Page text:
Looking for a workout that is easy on your joints, but still works your heart and major muscle groups? Water aerobics is all that, plus it's a fun and a comfortable way to keep moving in hot weather.
Photo courtesy of Scott Ableman
Water aerobics is usually done in a pool of chest-deep water, 82 degrees F to 86 degrees F. Cardiovascular fitness is the focus, but the routines - often done to music - can help you improve strength, flexibility and balance, too. Most people take a class to start. An instructor teaches you the basic steps. You don't have to know how to swim because your feet typically touch the pool bottom.
Water aerobics may be just the thing if you are a senior, are pregnant or suffer from arthritis or low back pain. Water buoyancy gives you support that reduces the stress of carrying your weight. In water, you're also less likely to get injured or to be achy or sore later.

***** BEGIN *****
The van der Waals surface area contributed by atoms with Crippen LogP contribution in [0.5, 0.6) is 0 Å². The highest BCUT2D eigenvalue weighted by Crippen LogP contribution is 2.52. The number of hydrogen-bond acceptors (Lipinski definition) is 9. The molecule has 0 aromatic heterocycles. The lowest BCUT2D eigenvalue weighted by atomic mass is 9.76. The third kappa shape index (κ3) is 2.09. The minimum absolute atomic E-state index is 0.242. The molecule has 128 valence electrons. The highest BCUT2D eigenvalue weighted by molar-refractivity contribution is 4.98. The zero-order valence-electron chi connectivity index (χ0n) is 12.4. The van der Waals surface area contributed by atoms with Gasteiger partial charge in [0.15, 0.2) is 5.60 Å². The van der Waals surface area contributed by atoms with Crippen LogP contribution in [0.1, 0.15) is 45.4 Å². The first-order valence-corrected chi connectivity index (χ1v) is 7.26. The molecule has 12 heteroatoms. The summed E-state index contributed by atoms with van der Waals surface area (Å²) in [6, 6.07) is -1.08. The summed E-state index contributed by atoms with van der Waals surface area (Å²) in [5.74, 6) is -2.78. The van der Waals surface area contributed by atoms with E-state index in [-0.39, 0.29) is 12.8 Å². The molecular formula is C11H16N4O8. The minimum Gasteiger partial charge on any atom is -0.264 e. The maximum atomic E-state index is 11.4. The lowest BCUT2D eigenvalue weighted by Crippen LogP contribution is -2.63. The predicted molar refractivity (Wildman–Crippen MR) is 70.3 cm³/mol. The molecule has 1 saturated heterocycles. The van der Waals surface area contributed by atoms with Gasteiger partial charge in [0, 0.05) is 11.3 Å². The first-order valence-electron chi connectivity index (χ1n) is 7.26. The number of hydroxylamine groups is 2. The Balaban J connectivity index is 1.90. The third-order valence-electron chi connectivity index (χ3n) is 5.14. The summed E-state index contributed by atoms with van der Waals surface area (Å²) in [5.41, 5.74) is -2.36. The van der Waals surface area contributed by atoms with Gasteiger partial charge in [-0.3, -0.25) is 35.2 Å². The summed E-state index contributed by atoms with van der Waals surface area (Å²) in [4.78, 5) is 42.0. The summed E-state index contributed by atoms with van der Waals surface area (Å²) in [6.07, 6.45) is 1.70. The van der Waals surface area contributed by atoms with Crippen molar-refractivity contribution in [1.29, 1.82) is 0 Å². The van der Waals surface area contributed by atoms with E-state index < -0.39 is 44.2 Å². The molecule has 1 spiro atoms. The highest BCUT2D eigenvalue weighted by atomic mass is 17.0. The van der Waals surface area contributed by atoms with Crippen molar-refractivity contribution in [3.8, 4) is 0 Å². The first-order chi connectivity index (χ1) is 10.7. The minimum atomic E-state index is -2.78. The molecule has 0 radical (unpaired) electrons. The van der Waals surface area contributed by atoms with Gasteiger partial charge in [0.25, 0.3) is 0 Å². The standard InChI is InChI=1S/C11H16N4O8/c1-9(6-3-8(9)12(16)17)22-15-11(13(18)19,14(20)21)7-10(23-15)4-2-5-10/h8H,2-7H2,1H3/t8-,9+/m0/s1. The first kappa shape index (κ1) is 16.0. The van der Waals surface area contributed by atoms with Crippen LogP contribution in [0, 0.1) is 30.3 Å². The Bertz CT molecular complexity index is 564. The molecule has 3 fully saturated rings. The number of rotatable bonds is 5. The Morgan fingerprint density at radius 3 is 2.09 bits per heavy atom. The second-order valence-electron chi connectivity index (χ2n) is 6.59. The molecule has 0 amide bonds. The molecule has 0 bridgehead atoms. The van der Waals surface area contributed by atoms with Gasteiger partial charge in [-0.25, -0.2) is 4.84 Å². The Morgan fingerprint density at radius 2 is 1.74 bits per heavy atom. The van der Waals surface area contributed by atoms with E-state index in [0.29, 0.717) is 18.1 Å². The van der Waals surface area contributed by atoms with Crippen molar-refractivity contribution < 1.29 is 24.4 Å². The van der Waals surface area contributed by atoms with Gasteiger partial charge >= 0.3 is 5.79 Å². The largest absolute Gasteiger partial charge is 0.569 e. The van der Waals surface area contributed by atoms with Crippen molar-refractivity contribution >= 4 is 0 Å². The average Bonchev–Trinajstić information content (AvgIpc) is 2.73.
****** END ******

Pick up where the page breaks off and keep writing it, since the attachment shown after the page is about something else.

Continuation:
Taking the plunge
A typical water workout lasts 40 to 50 minutes in an indoor or outdoor pool. As with any type of new exercise program, check with your doctor before you start.
During class, your instructor may pass out kickboards, small water barbells or foam cylinders to help you float or increase resistance. If the water is deep, you may be given a flotation device to keep you upright.
You'll start with a five-minute warm-up at poolside or in the water. From there, you may move on to knee lifts, jumping jacks, kicks or walking up and down the pool. Some people add kickboxing or circuit training to their water workout. The session should end with a five-minute cool-down.
For more information about water aerobics continue reading at myOptumHealth.com.